The historic climate deal reached in Paris in December will only take effect after 55 nations responsible for 55 percent of greenhouse gas emissions have ratified it (AFP Photo/Francois Guillot) Eight months after 195 nations concluded a hard-fought climate rescue pact, pressure is mounting to put its carbon-cutting promises into action as world leaders gather at G20 and UN meetings this month. The historic deal reached in Paris in December has been signed by 180 countries, but will only take effect after 55 nations responsible for 55 percent of greenhouse gas emissions have ratified it -- making it binding. China -- responsible for around 25 percent of global carbon emissions -- ratified the pact Saturday, ahead of a meeting of G20 leaders where the United States is also expected to follow suit, considerably boosting efforts. Until Beijing joined the club, only 24 nations emitting just over one percent of the global total had officially acceded, according to the UN climate body overseeing the deal to cap global warming at two degrees Celsius (3.6 degrees Fahrenheit) over pre-Industrial Revolution levels. "As 2016 heads into the record books as likely the hottest year ever recorded in history, it is a reminder that we have precious little time left to act to keep global temperature rise well below 2 C," Pascal Canfin of environmental group WWF said ahead of a two-day G20 summit opening in Hangzhou, eastern China, on Sunday. "We have the Paris Agreement to guide our way. Now we need governments to implement it," he said in a statement. China and the United States are jointly responsible for about 38 percent of emissions and had been widely expected to announce ratification at the Hangzhou gathering, which begins Sunday and brings together world leaders representing 85 percent of global GDP and two-thirds of its population. This will be followed on September 21 by UN chief Ban Ki-moon hosting a gathering on the sidelines of the General Assembly to beat the drum for ratification. The Climate Action Network (CAN), a global NGO grouping, urged G20 leaders in an open letter to ratify the pact "as soon as possible" as a restatement of political commitment. Early ratification would "also give a strong signal globally to business, cities and ordinary citizens to act ambitiously on climate change," it said. The pact sets out to curb warming by replacing atmosphere-polluting fossil fuels with renewable sources -- an ambitious goal towards which most UN nations have already pledged emissions curbs. This is meant to stave off the worst-case-scenario effects of violent droughts, storms and sea-level rise threatened by excessive planet warming. Only by ratification, however, does a country agree to be bound to an international agreement of this kind, explained the World Resources Institute (WRI), a climate think tank. Depending on constitutional provisions, many countries need to pass domestic legislation to do so. On Thursday, France's climate envoy Segolene Royal urged Paris-based ambassadors to agitate for speedy ratification by their respective nations. France hosted the UN huddle dubbed COP 21 (21st Conference of Parties) which yielded the climate pact. It will preside over the process until Morocco takes over as host of the next round of talks from November 7 to 18. Ratification before the Marrakech meet, said Royal, "will allow COP 22 to be a COP of action", focusing on practical solutions for reaching the set goals. With some 30 other nations having indicated their intent to formally adopt the pact, Royal may very well get her way. "Our assessment is that 55 parties are likely to ratify this year, representing 58 percent" of emissions," said the WRI's David Waskow. "It is a much more rapid process... than we have seen in the past for climate or any international regime of this type." By comparison, it took eight years for the Kyoto Protocol, which preceded the Paris agreement, to enter into force. The G20 meeting will be closely watched for progress. "The G20 countries generate about 75 percent of global greenhouse gas emissions," said Christoph Bals of the Germanwatch pressure group. "On that account they play a decisive role for the implementation of the ambitious Paris targets." More important even than ratification, observers agree, is cutting fossil fuel subsidies and other funding. "If G20 countries were to rid themselves of their reliance on coal, this would significantly impact their ability to increase their climate pledges and get their emissions trajectories on a below 2C pathway," said researcher Niklas Hohne of the NewClimate Institute. On current pledges, the planet will warm by a dangerous 3 C, according to scientists. But there has been progress too: China's declining coal use, an 18-percent increase in renewable energy since 2008, and the declining price of solar energy, NGOs say.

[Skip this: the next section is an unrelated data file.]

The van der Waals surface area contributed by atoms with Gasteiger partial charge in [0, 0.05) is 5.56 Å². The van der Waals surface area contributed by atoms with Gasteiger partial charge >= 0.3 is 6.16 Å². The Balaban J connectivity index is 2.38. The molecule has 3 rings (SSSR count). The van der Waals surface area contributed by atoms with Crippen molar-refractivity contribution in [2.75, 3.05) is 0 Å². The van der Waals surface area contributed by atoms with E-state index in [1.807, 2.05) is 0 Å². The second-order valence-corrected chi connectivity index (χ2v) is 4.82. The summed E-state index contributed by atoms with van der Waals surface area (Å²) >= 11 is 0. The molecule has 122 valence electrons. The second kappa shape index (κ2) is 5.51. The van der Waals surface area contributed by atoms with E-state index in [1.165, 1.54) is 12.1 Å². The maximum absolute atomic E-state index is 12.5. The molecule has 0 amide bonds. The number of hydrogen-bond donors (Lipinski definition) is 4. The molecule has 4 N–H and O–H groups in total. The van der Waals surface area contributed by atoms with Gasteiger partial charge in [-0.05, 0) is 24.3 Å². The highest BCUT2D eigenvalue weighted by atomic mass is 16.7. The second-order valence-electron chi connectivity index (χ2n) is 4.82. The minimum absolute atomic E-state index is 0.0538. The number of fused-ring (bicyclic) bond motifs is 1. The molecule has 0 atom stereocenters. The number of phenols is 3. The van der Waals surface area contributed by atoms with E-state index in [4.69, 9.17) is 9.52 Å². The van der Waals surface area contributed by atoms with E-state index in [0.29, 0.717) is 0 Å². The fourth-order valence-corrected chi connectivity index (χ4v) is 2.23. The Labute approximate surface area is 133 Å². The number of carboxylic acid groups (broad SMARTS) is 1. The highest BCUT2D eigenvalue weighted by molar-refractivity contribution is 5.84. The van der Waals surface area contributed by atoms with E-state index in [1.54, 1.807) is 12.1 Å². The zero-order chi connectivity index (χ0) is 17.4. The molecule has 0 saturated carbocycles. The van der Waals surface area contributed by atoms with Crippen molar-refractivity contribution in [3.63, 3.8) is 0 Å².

PubMed | Federal University of Rio de Janeiro, PBL Netherlands Environmental Assessment Agency, International Institute For Applied Systems Analysis, University of Cape Town and 4 more.
Type: Journal Article | Journal: Nature | Year: 2016